பேச்சு:திராவிடர்

கட்டற்ற கலைக்களஞ்சியமான விக்கிப்பீடியாவில் இருந்து.
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The article should be completely re written and the reference cited is not credible, in my opinion--ரவி 15:33, 1 மே 2006 (UTC)[பதில் அளி]

இந்த தலைப்பை திருவிடர் என்ற தலைப்புக்கு வழிமாற்ற பரிந்துரைக்கிறேன். --இராஜ்குமார் 05:45, 21 செப்டெம்பர் 2011 (UTC)

திராவிடர்” என்பதே பொதுப்பயன்பாட்டில் உள்ளதால், “திருவிடர்” என்பதை வழிமாற்றாகக் கொள்ளலாம்--சோடாபாட்டில்உரையாடுக 05:47, 21 செப்டெம்பர் 2011 (UTC)

இந்தக் கட்டுரையில் "சொல்லின் தோற்றம்" என்ற உப தலைப்பில் திராவிட என்ற சமஸ்கிருதச் சொல் மருவி தமிழ் என ஆனதெனச் சிலரும், தமிழ் என்ற சொல் மருவி திராவிட என்ற சமஸ்கிருத சொல் ஆனது எனவும் குறிப்பிடப்பட்டுள்ளது. எப்படிப் பார்த்தாலும் திராவிட என்பது சமஸ்கிருதச் சொல் என்றே முடிவாகிறது.

திருவிடர் என்ற சொல்லின் மூலம் எது? அல்லது அச்சொல் எந்த இலக்கண/இலக்கிய நூலில் வருகிறது என்பதைத் தயவுசெய்து தெளிவு படுத்தவும்--UKSharma3 13:38, 11 மார்ச் 2017 (UTC)

Additions (recent researches)[தொகு]

Hello, I wanted to ask if someone can translate and include these informations:

Carleton S. Coon, in his book The Races of Europe (1939), classified the Dravidians as Caucasoid due to their "Caucasoid skull structure" and other physical traits such as noses, eyes and hair.[1]

According to a large craniometric study (Raghavan and Bulbeck et al. 2013) the native populations of South Asia (India and Sri Lanka) have distinct craniometric and anthropologic ancestry. Both southern and northern groups are most similar to each other and have generally closer affinities to various "Caucasoid" groups. The study further showed that the native South Asians (including the Vedda) form a distinct group and are not related to the "Australoid" group.[2]

If there were an Australoid “substratum” component to Indians’ ancestry, we would expect some degree of craniometric similarity between Howells’ Southwest Pacific series and Indians. But in fact, the Southwest Pacific and Indian are craniometrically very distinct, falsifying any claim for an Australoid substratum in India.

—Pathmanathan Raghavan, David Bulbeck, Gayathiri Pathmanathan and Suresh Kanta Rathee, Indian Craniometric Variability and Affinities (2013)

Ping @Gowtham Sampath:, @எஸ். பி. கிருஷ்ணமூர்த்தி:, Thank you very much and have a nice day!212.241.98.39 19:01, 21 சூலை 2019 (UTC)[பதில் அளி]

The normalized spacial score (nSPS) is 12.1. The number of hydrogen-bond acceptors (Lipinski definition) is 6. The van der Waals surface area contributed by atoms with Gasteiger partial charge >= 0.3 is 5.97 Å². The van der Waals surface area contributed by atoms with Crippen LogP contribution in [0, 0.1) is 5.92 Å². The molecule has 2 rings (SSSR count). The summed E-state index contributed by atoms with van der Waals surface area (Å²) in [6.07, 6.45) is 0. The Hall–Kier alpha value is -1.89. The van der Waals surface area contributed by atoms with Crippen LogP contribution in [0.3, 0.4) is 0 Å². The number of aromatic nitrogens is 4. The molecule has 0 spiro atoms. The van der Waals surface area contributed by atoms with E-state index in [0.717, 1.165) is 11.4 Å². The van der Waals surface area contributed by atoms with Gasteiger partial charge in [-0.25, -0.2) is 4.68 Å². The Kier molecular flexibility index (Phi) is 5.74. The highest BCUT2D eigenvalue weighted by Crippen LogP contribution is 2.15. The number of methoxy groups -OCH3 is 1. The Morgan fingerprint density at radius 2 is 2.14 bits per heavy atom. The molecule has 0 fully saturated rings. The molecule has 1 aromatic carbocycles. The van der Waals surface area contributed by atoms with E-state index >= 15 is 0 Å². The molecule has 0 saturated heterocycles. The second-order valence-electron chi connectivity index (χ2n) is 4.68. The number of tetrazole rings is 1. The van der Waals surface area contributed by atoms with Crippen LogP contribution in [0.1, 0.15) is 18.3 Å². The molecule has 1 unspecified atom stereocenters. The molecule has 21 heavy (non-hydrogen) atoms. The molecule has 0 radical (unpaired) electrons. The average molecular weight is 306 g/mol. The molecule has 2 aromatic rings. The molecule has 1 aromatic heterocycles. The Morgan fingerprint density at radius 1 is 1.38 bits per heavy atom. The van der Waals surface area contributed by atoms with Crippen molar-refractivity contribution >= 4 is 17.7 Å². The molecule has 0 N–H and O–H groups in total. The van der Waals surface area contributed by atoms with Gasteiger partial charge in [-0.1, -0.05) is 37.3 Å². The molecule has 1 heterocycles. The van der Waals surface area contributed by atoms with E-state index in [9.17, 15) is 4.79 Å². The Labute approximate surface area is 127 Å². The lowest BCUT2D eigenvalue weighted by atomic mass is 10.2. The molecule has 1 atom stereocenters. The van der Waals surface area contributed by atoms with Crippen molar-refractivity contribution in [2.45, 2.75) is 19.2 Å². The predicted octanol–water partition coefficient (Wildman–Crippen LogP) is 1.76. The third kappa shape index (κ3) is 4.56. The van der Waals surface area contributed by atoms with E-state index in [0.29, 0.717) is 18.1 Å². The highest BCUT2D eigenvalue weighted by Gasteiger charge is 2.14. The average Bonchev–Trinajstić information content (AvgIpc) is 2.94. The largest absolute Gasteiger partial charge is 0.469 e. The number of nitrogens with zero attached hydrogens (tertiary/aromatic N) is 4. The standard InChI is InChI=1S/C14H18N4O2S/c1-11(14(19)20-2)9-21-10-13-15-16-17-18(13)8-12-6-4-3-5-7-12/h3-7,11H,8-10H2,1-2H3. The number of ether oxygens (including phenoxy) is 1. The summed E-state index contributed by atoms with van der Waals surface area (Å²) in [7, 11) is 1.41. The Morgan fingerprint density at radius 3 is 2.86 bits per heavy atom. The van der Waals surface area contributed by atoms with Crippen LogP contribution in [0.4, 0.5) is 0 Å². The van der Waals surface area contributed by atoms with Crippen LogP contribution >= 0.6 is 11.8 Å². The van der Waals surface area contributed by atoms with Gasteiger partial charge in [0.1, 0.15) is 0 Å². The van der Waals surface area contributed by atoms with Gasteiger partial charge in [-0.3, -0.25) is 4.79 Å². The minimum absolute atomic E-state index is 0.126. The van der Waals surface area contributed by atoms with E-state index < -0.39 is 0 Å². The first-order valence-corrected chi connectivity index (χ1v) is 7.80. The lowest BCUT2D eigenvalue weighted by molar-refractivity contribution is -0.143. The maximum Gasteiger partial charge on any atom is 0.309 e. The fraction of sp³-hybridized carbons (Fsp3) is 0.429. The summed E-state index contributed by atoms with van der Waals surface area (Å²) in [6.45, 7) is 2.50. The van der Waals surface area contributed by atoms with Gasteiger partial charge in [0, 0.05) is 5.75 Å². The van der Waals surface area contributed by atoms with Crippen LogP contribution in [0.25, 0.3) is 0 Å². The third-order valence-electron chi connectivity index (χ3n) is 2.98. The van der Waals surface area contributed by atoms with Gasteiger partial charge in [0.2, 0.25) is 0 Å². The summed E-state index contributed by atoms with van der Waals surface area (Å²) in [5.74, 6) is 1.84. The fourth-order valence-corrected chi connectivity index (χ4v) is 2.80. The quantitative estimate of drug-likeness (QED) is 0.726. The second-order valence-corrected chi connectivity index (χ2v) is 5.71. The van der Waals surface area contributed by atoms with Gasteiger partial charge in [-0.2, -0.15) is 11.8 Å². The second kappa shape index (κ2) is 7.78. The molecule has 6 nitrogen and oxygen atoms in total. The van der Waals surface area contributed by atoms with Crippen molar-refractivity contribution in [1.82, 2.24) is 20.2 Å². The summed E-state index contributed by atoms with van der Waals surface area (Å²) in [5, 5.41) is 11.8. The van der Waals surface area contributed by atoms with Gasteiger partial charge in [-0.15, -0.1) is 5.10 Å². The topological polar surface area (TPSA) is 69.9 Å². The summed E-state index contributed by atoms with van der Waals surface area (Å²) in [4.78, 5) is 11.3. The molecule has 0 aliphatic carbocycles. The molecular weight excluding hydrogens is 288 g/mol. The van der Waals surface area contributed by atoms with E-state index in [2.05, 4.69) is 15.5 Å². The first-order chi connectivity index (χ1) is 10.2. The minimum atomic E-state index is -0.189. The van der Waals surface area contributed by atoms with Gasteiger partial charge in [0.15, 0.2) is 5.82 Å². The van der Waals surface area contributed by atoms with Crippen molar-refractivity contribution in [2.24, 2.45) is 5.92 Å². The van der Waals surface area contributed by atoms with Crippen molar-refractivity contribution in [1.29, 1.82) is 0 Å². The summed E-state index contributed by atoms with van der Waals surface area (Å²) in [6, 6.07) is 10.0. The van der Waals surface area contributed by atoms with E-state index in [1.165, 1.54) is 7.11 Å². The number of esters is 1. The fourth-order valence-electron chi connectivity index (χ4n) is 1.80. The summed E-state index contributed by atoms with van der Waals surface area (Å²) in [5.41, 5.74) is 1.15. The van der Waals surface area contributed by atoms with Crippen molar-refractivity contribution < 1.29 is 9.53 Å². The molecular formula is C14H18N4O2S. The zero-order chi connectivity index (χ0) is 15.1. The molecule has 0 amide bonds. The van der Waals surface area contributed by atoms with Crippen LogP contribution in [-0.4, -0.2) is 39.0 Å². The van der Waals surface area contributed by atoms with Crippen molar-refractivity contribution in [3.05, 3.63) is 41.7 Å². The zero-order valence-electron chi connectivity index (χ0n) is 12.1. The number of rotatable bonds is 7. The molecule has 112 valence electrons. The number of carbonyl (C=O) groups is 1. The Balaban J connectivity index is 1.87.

New studies 2019[தொகு]

Recent studies (2019) about the population history of India found strong evidence that Dravidians were the native population of northern India, Pakistan and eastern Iran. The population of the Indus Valley culture was of predominantly Dravidian origin and formed the main stock of modern Indian ancestry. Analysed samples belong predominantly (98%) to an ancient Iranian hunter gatherer lineage, which is closely related to Iranian and Anatolian farmer lineages, and are linked to proto-Dravidians. According to the scientists, proto-Dravidians began to migrate and conquer other parts of India, where they partially mixed with tribal groups (mostly only on maternal side). Later, Indo-Aryan peoples arrived from Central Asia and migrated into northern India during and after the decline of the Indus Valley culture were they started to dominate the political and cultural history of India. Local Dravidians in northern India adopted Indo-Aryan languages (see elite dominance).[3][4][5]

A recent genetic study published in the "European Journal of Human Genetics" in Nature (2019) showed that most populations of South Asia, Western Asia, Northern Africa, Europe and parts of Central Asia are closely related to each other. These mentioned groups can be clearly distinguished from most populations in East Asia or Western Africa and Africans south of the Sahara.[6]

Another DNA and anthropologic study[தொகு]

A genetic and biogeographical study (Das et al. 2016) resulted in strong support for a Caucasoid origin of proto-Dravidians. According to the study these proto-Dravidians migrated into India more than 8,000 years ago from a region later known as Elam in modern day Iran. The authors suggest that this results support the Elamo-Dravidian hypothese.[7]

  1. Borders, Everett C. (2010-09-03). Apart Type Screenplay - Everett C. Borders - Google Books. பன்னாட்டுத் தரப்புத்தக எண்:9781453559406. https://books.google.com/books?id=toDUP8bcauMC&pg=PA153. பார்த்த நாள்: 2013-06-25. 
  2. Rathee, Suresh Kanta; Pathmanathan, Gayathiri; Bulbeck, David; Raghavan, Pathmanathan (2013). "Indian Craniometric Variability and Affinities" (in en). International Journal of Evolutionary Biology 2013: 836738. doi:10.1155/2013/836738. பப்மெட்:24455409. 
  3. Reich, David; Rai, Niraj; Patterson, Nick; Meyer, Matthias; Thangaraj, Kumarasamy; Kaushik, Amit; Patel, Himani; Yadav, Yogesh et al. (2019-09-05). "An Ancient Harappan Genome Lacks Ancestry from Steppe Pastoralists or Iranian Farmers" (in English). Cell 0 (0). doi:10.1016/j.cell.2019.08.048. பன்னாட்டுத் தர தொடர் எண்:0092-8674. பப்மெட்:31495572. https://www.cell.com/cell/abstract/S0092-8674(19)30967-5. 
  4. "Largest-ever ancient-DNA study illuminates millennia of South and Central Asian prehistory". ScienceDaily (in ஆங்கிலம்). 2019-09-20 அன்று பார்க்கப்பட்டது.
  5. "India Genetics « Razib Khan". www.razib.com. 2019-09-20 அன்று பார்க்கப்பட்டது.
  6. Kidd, Kenneth K.; Kidd, Judith R.; Rajeevan, Haseena; Soundararajan, Usha; Bulbul, Ozlem; Truelsen, Ditte Mikkelsen; Pereira, Vania; Almohammed, Eida Khalaf et al. (2019-07-08). "Genetic relationships of European, Mediterranean, and SW Asian populations using a panel of 55 AISNPs" (in en). European Journal of Human Genetics: 1. doi:10.1038/s41431-019-0466-6. பன்னாட்டுத் தர தொடர் எண்:1476-5438. பப்மெட்:31285530. https://www.nature.com/articles/s41431-019-0466-6. 
  7. Das, Ranajit (25. November 216). "Tracing the biogeographical origin of South Asian populations using DNA SatNav" (PDF). Check date values in: |date= (உதவி)
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